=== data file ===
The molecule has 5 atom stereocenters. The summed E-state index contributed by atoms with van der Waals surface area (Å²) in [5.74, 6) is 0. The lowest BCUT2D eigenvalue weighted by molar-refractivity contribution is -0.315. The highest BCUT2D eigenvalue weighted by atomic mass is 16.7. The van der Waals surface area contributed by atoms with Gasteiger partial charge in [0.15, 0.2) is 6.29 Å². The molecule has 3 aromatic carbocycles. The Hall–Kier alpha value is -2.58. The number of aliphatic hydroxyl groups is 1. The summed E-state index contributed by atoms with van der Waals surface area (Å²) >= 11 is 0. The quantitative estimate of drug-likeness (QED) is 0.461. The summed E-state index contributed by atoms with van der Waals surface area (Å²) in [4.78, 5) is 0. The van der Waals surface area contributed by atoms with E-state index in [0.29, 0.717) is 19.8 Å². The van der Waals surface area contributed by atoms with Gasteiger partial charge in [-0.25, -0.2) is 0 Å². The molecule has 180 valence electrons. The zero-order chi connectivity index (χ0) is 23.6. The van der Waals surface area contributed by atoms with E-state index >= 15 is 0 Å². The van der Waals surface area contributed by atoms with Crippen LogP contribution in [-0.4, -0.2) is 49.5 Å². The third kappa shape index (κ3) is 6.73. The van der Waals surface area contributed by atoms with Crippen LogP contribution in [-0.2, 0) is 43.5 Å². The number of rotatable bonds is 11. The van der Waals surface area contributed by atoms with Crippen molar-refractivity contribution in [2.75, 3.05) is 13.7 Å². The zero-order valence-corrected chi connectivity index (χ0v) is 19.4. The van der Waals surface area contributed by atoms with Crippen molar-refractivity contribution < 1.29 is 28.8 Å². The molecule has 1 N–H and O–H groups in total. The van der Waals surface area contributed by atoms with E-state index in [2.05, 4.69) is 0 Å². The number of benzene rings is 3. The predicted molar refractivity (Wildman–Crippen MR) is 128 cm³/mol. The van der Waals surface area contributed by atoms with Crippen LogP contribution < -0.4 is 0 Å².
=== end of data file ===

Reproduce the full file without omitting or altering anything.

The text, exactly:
The molecule has 5 atom stereocenters. The summed E-state index contributed by atoms with van der Waals surface area (Å²) in [5.74, 6) is 0. The lowest BCUT2D eigenvalue weighted by molar-refractivity contribution is -0.315. The highest BCUT2D eigenvalue weighted by atomic mass is 16.7. The van der Waals surface area contributed by atoms with Gasteiger partial charge in [0.15, 0.2) is 6.29 Å². The molecule has 3 aromatic carbocycles. The Hall–Kier alpha value is -2.58. The number of aliphatic hydroxyl groups is 1. The summed E-state index contributed by atoms with van der Waals surface area (Å²) >= 11 is 0. The quantitative estimate of drug-likeness (QED) is 0.461. The summed E-state index contributed by atoms with van der Waals surface area (Å²) in [4.78, 5) is 0. The van der Waals surface area contributed by atoms with E-state index in [0.29, 0.717) is 19.8 Å². The van der Waals surface area contributed by atoms with Gasteiger partial charge in [-0.25, -0.2) is 0 Å². The molecule has 180 valence electrons. The zero-order chi connectivity index (χ0) is 23.6. The van der Waals surface area contributed by atoms with E-state index >= 15 is 0 Å². The van der Waals surface area contributed by atoms with Crippen LogP contribution in [-0.4, -0.2) is 49.5 Å². The third kappa shape index (κ3) is 6.73. The van der Waals surface area contributed by atoms with Crippen LogP contribution in [-0.2, 0) is 43.5 Å². The number of rotatable bonds is 11. The van der Waals surface area contributed by atoms with Crippen molar-refractivity contribution in [2.75, 3.05) is 13.7 Å². The zero-order valence-corrected chi connectivity index (χ0v) is 19.4. The van der Waals surface area contributed by atoms with Crippen molar-refractivity contribution < 1.29 is 28.8 Å². The molecule has 1 N–H and O–H groups in total. The van der Waals surface area contributed by atoms with E-state index in [2.05, 4.69) is 0 Å². The number of benzene rings is 3. The predicted molar refractivity (Wildman–Crippen MR) is 128 cm³/mol. The van der Waals surface area contributed by atoms with Crippen LogP contribution < -0.4 is 0 Å².